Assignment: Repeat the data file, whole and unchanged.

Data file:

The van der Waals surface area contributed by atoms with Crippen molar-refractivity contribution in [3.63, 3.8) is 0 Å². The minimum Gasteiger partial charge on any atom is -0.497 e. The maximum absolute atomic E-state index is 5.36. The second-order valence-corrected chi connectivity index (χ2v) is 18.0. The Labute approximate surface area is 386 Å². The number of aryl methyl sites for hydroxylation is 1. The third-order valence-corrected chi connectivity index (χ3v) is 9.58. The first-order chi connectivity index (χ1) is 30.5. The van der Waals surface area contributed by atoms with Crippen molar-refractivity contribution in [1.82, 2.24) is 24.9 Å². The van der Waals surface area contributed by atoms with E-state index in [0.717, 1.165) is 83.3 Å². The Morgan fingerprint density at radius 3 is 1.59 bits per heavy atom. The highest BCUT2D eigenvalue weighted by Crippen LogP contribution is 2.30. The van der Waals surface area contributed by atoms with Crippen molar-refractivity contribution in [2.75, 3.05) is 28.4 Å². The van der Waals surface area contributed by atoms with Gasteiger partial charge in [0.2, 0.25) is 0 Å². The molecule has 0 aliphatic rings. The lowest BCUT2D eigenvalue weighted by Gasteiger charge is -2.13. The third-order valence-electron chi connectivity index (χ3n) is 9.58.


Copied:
The van der Waals surface area contributed by atoms with Crippen molar-refractivity contribution in [3.63, 3.8) is 0 Å². The minimum Gasteiger partial charge on any atom is -0.497 e. The maximum absolute atomic E-state index is 5.36. The second-order valence-corrected chi connectivity index (χ2v) is 18.0. The Labute approximate surface area is 386 Å². The number of aryl methyl sites for hydroxylation is 1. The third-order valence-corrected chi connectivity index (χ3v) is 9.58. The first-order chi connectivity index (χ1) is 30.5. The van der Waals surface area contributed by atoms with Crippen molar-refractivity contribution in [1.82, 2.24) is 24.9 Å². The van der Waals surface area contributed by atoms with E-state index in [0.717, 1.165) is 83.3 Å². The Morgan fingerprint density at radius 3 is 1.59 bits per heavy atom. The highest BCUT2D eigenvalue weighted by Crippen LogP contribution is 2.30. The van der Waals surface area contributed by atoms with Crippen molar-refractivity contribution in [2.75, 3.05) is 28.4 Å². The van der Waals surface area contributed by atoms with Gasteiger partial charge in [0.2, 0.25) is 0 Å². The molecule has 0 aliphatic rings. The lowest BCUT2D eigenvalue weighted by Gasteiger charge is -2.13. The third-order valence-electron chi connectivity index (χ3n) is 9.58.